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clare, and shall afterwards try the effect of rendering 75 by the same word. The passage is as follows: viii. 17. Then I beheld all the work of God, that a man

cannot find out the work that is done under the sun : because though a man labour to seek it out, yet he shall not find it : yea farther; though a wise man think to know

it, yet shall he not be able to find it. ix. 1. For all this I considered in my heart even to ac

knowledge all this, that the righteous, and the wise, and

their works, are in the hand of God: no man knoweth 2 either love or hatred by all that is before them. All things

come alike to all : there is one event to the righteous, and to the wicked: to the good and to the clean, and to the unclean ; to him that sacrificeth, and to him that sacrificeth not: as is the good so is the sinner; and he that sweareth, as he that feareth an oath.

Now on comparing this context with iii. 11 sqq. we observe the following points of resemblance : (a) Man cannot find out the work which is wrought under

the sun. (viii. 17.)
Man cannot find out the work which God hath wrought.

(iii. 11.)
(B) There is one hap to the righteous and to the wicked.

(ix. 2.)
There are perversions of justice. (iii. 16.)
There is one hap to all, sc. to men (just or unjust) and

beasts. (iii. 19.) (y) The righteous, and the wise, and their works, are in the

hand of God. (ix. 1.)
The righteous and the wicked God shall judge ; for
there is a time &c. (iii. 17.)

We may complete the comparison between the two contexts

Or thus: “and it is to (= one must) acknowledge all this,' nx naso

.כל זה

to the same root or to roots of לברם and לבור by refering

similar meaning. In ix. 1 it is concluded that man must after all acknowledge his own ignorance and the fact that God is the sole disposer of events : in iii. 18 (according to the proposed rendering) it is concluded,

I said in my heart,
It is according to the condition of the sons of men
That they should acknowledge God (sc. as the sole disposer)
And perceive that they themselves are to themselves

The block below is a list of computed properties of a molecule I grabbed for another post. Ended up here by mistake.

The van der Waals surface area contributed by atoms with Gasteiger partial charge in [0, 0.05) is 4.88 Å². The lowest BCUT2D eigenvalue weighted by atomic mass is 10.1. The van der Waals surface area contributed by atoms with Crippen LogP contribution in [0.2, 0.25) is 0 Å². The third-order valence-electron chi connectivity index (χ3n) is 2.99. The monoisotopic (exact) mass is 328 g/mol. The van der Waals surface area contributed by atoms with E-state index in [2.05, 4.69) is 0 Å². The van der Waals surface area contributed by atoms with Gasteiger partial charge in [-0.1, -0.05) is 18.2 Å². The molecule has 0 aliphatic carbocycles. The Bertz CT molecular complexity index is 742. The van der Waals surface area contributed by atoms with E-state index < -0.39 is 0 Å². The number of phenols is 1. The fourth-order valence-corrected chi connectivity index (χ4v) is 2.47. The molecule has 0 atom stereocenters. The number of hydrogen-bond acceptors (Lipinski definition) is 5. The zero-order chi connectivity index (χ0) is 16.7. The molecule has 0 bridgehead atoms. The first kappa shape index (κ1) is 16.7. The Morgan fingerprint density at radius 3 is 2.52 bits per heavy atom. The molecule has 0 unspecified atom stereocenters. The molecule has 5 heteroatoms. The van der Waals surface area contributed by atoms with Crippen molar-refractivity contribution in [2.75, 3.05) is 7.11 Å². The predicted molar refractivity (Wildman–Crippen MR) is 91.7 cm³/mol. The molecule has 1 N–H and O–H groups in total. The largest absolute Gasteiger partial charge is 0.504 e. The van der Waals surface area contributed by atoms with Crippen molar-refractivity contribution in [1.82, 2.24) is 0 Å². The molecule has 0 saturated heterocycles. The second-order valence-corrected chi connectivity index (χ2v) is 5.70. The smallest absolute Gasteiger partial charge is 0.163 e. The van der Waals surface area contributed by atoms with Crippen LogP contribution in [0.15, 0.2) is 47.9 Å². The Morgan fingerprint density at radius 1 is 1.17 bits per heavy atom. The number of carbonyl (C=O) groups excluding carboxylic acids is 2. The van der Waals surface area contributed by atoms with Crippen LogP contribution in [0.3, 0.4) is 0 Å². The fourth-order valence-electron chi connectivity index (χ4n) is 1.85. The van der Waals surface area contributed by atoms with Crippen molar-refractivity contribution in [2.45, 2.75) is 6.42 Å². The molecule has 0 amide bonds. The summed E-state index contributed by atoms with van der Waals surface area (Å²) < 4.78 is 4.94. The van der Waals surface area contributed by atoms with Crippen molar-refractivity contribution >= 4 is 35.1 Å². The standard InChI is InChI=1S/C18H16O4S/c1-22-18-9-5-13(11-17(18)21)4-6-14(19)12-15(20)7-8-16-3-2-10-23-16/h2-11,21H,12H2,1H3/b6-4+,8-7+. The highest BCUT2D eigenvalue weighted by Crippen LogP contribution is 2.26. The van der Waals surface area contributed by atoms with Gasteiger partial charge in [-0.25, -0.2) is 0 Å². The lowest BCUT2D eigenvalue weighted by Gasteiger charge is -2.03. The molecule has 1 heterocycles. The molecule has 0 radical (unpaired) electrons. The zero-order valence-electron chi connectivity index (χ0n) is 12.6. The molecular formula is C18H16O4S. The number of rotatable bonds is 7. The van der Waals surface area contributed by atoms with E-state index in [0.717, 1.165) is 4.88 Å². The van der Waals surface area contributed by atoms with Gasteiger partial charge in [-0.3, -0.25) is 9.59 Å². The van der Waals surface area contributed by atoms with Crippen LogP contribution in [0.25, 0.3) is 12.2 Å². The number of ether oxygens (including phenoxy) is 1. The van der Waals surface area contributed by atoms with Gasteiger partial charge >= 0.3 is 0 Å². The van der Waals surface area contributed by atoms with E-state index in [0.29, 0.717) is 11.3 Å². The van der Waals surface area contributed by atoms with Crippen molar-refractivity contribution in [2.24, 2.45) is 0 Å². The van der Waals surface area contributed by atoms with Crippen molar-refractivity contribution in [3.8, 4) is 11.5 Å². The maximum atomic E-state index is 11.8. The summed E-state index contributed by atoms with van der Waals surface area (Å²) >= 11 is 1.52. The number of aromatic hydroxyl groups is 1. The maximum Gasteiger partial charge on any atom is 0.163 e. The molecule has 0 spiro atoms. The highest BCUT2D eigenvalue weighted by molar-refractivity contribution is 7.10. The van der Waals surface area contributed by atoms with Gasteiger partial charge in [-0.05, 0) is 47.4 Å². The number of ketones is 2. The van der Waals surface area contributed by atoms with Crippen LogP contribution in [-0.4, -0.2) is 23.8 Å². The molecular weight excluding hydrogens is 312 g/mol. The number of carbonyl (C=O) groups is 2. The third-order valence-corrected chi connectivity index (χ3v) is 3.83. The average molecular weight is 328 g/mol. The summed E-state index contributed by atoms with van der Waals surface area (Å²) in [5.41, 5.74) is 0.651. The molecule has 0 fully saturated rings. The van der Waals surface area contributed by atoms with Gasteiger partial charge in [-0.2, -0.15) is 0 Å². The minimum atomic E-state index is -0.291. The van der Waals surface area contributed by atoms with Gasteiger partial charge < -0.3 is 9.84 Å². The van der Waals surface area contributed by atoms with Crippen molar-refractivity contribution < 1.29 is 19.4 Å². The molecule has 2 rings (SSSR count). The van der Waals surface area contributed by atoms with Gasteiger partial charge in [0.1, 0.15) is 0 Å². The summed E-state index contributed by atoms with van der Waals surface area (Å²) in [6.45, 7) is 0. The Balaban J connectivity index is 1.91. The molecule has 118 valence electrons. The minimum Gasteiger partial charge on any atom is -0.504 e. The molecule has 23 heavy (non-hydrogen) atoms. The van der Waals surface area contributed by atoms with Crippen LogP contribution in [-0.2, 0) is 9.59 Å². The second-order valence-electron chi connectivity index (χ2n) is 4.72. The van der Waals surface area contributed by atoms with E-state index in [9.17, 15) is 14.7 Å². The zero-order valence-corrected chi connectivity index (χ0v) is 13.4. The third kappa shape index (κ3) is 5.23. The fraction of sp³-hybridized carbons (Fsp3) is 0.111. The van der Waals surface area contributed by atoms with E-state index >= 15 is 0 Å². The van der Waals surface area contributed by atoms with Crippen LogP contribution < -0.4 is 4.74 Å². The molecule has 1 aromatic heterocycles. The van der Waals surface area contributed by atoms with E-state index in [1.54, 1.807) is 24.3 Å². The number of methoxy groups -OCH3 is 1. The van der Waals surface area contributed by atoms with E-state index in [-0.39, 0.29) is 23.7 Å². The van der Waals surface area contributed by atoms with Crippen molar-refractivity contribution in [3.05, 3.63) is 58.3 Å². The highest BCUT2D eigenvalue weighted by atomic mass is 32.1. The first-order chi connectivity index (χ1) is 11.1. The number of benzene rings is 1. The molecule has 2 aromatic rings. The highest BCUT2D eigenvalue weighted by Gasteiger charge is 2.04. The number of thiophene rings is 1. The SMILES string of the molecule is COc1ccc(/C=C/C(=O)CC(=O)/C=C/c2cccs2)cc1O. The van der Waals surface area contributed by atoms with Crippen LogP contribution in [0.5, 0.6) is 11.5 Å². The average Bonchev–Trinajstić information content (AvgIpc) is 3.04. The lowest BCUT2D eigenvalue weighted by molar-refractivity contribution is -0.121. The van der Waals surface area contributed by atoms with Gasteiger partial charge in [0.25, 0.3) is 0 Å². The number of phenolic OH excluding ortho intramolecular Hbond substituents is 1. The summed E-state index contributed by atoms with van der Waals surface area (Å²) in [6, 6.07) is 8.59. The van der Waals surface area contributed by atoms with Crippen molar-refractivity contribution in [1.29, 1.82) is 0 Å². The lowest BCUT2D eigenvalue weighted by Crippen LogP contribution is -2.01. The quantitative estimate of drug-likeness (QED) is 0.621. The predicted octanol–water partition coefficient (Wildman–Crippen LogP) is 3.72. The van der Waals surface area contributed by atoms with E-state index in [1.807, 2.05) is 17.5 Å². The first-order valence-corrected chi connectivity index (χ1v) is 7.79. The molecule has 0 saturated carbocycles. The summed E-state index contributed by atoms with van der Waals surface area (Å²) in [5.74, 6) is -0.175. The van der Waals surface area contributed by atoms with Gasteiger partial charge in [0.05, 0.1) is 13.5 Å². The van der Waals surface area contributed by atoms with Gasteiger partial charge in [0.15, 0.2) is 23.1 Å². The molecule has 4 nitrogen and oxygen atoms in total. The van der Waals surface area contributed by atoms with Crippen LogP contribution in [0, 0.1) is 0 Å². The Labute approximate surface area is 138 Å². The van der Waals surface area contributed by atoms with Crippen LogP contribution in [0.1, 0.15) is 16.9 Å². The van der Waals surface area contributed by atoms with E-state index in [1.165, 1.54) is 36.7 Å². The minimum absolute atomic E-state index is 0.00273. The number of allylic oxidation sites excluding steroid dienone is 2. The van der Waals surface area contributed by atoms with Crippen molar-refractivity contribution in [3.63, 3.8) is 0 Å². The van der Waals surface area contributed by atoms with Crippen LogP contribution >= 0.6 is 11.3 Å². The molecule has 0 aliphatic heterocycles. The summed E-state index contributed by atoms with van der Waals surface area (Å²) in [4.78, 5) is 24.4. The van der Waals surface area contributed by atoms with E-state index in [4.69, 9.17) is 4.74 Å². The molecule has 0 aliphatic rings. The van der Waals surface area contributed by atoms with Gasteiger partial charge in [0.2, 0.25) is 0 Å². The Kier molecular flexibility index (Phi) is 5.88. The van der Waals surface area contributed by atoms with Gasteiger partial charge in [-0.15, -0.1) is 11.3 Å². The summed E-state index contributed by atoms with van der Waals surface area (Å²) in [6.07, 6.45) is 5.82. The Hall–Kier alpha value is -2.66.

(i.e. so far as their own knowledge and observation go)

beasts. In the preceding verse it had been said, that God would judge &c.; and in this eighteenth verse it is added, that the thing for man to do under the circumstances is to acknowledge that the disposition of events is in his hand alone.

This result (1) follows, as we have seen, from the assimila

of a strikingly similar לבור to the לברם tion of the obscure

context; and (2) it is also a priori probable, for if all that remained of ver. 18 were the hemistich

And to see that they themselves are beasts unto themselves it would doubtless be conjectured that the first hemistich also described some action of which they,' viz. men, were the subjects. Thus, the seventeenth verse referring to the fact of God's judgement, the whole of the eighteenth would set forth a corresponding duty of men.

III. Eccl. xii. 11:

דברי חכמים כדרבנות וכמשמרות נטועים בעלי אספות נתנו מרעה אחד :

3 The difficulties of this verse are in the second clause and in the final 70%. The mention of goads' in the first clause and of a ‘shepherd' in the third suggests that the whole of the imagery is taken from pastoral life. The prima facie construction of the intermediate clause is perhaps that which makes O'yiu) a noun (of form finn) with which the preceding word is in construc,משמרות as a participle agreeing with נטועים same if we take

follows naturally in apposition with בעלי אספות (.29

.Eccl

.
vii

tion. Yius, if a noun, must mean something planted or fixed, e. g. a stake, or say a hurdle: but the general sense will be the

a , although the latter is feminine in form. (Compare O'27793307,

. ) D'YIDJ. It means literally "domini collectionum,' and may be applied to anything which has the property of holding together. For a use of this idiom in connexion with an inanimate object,

,

as an epithet of the agricultural implement pom (Is. xli. 15). The 'goads," spoken of in the first clause, 'stimulate and drive onward : the 'clamps of hurdles,' or 'fixed pegs'—whichever construction we take-hold the flock together at their journey's end and prevent them from straying. The third clause adds that both goads and clamps—the one a stimulant, the other a restraint-are applied by one and the

. , » (. ii. ; . 2, 3); (. ); (. ; vi. 6). The verse then may be rendered,

,בעל פיפיות compare